THE MISUNDERSTANDINGdrama by Alber Camus
Premiere, December 10, 2011 / Main stage
Translation Mira Dimitrijević
Director Veljko Mićunović
Dramaturge Željko Hubač
Set Designer Vesna Štrbac
Costume Designer Marina Medenica
Music Selection Veljko Mićunović
Stage Speech Ljiljana Mrkić Popović, Phd
Stage Movement Tamara Antonijević
Sound Designer Vladimir Petričević
Mother Ljiljana Blagojević
Maria Vanja Ejdus
Martha Marija Vicković
Jan Mihailo Laðevac
Old Man Milan Gutović
Producer Ivana Nenadović
Stage Manager Sandra Žugić Rokvić
Prompter Sandra Todić
Assistant Costume Designer Olga Mrđenović
Light Operator Srđan Mićević
Make-up Dragoljub Jeremić
Set crew Chief Nevenko Radanović
Sound Operator Roko Mimica
SET AND COSTUMES WERE MANUFACTURED IN THE WORKSHOPS OF THE NATIONAL THEATRE
CREATION OF A SMALL UTOPIA AS A GOAL IN LIFE
Fictional dialogue between the director and dramaturge
Ž.H. The question from a more experienced and primarily well-intentioned colleague would be, ‘Why would anyone want to see a production of a philosophic drama nowadays?’ Especially, since we are all aware that the plot deals with a philosophical stand – which is a certain meeting point for all interpretations of the “genre” – as if provoking a debate regarding an opinion that a philosophical drama is not “suitable” to communicate with audience, since a dramatic appeal at present day has been equalled to the need to entertain the audience. Let us give a simple answer to the question why we are producing The Misunderstanding. Jan, the leading character of the Camus’ drama, has just turned thirty and he tries to define himself, only not through clear perspective of love in a family he is supposed to have with his devoted wife; instead, he tries to do that by going back to his long lost home, where he faces crime instead of motherly and sisterly love. The two of them justify their crime, which became the way and purpose of their lives, with the need to escape the grey reality and leave to a promised land about which they have no realistic information except for their suppositions that they would have better lives there. This piece almost glows with seductive appeal of Alberto Moravia’s thought which says that everyone imagines their heaven in the place where someone else’s hell is.
V.M. We presume that Camus wrote The Misunderstanding in the atmosphere of immediate despair right after the Second World War; the War marked the twentieth century in a dreadful and warning way. I perceive The Misunderstanding as a modern tragedy of search for happiness, faithfully following Camus’ dramaturgical context. Without a doubt, the context of this after-war trauma is present. The trauma continues and as it constantly renews itself here, as if it constantly and masochistically asks for fresh blood and pain. This is how the absurd of human existence in general, which Camus used to feed his works, carries on in our everyday lives, something specific of us, living, that we feel in our lives and clearly recognize in our fears and cynical denials and escapes from them…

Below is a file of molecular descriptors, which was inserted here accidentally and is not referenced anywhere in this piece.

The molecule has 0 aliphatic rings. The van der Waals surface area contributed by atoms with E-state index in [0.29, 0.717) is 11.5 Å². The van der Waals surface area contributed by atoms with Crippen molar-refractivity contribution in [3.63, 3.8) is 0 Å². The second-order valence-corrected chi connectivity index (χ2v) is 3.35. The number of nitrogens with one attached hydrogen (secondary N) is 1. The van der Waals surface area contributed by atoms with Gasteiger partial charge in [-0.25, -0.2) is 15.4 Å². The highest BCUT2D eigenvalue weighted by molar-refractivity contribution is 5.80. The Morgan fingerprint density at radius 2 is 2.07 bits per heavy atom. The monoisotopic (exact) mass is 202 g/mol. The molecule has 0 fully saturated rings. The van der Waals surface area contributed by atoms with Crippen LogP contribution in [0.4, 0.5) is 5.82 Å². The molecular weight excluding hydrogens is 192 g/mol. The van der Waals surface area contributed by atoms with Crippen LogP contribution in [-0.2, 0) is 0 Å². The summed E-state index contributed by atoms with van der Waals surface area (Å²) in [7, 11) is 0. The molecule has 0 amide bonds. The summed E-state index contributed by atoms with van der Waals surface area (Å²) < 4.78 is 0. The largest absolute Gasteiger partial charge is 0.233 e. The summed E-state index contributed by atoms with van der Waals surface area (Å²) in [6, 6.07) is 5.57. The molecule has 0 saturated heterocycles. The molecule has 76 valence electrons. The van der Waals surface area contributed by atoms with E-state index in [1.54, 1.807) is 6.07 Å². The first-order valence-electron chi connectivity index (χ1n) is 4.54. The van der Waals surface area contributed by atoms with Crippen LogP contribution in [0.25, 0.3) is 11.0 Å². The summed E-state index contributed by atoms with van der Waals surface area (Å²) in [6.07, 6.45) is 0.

Ž.H. The existentialism opposes secular morality that denied God for utilitarian reasons. History of liberal capitalism is a history of identifying God with ideology, which was intended to be replaced with another one, a better one and a more profitable one. It is not the freedom the existentialists dream of. Of course, it would be banal to think that Camus’ idea of freedom is incorporated in what his Caligula does. By interpreting existentialist’s idea of freedom as a principle that in the world we claim to be absurd each action is like that, even a murder, and allowed from this point of view, we dress the holly idea of Freedom into a coat of anarchism. On the other hand, anarchist were treated like Lenin treated Bacunin. Where is the actual freedom? Life allows everyone to find out on their own. As a rule, this notion comes in deathbed, when Devil closes the b&b where we have spent our lives.
V.M. Grotesque lack of communication between people and numbness seem to take place on a stage and it is almost banally realistic. This happens owing to the environment of monstrous lack of emotion and selfish greed, as well as in the atmosphere of obsessive focus on self and money. With this production, we ask the question why it happens. Is it hedonism, anarchism, miniature resistance in a time of recession of liberal capitalism… or simply an illusion of freedom, or cruel and immature execution of a dream about happiness? We wander what we are doing, where we are, where we are going to, how far… We wander why our God is in fact a poor person.
Ž.H. Philosophic dramas tend to be engaged. They may promote their philosophy, or policy. Existentialists do that with almost religious passion, regardless of means they use to persuade audience into their belief. Eric Bentley perhaps went the farthest while explaining this literary genre by comparing Sartre and Brecht and saying that both writers, in a historical absolute and in a conscious action to change the world, see the meaning of human existence, and try to establish synthesis of individual and social. “Europe is such a sad place”, says the wife of the leading character in The Misunderstanding. How can one say this and not be considered a Euro-sceptic?
V.M. We have put emphasis on that line. We consider it very important and contemporary. Is this place sadder than Europe which is a sad place? We wander this as well. Europe is a sad place or is it our dream about happiness? Maybe, America is our dream about happiness. On the other hand, maybe, Europe after all is our dream about happiness…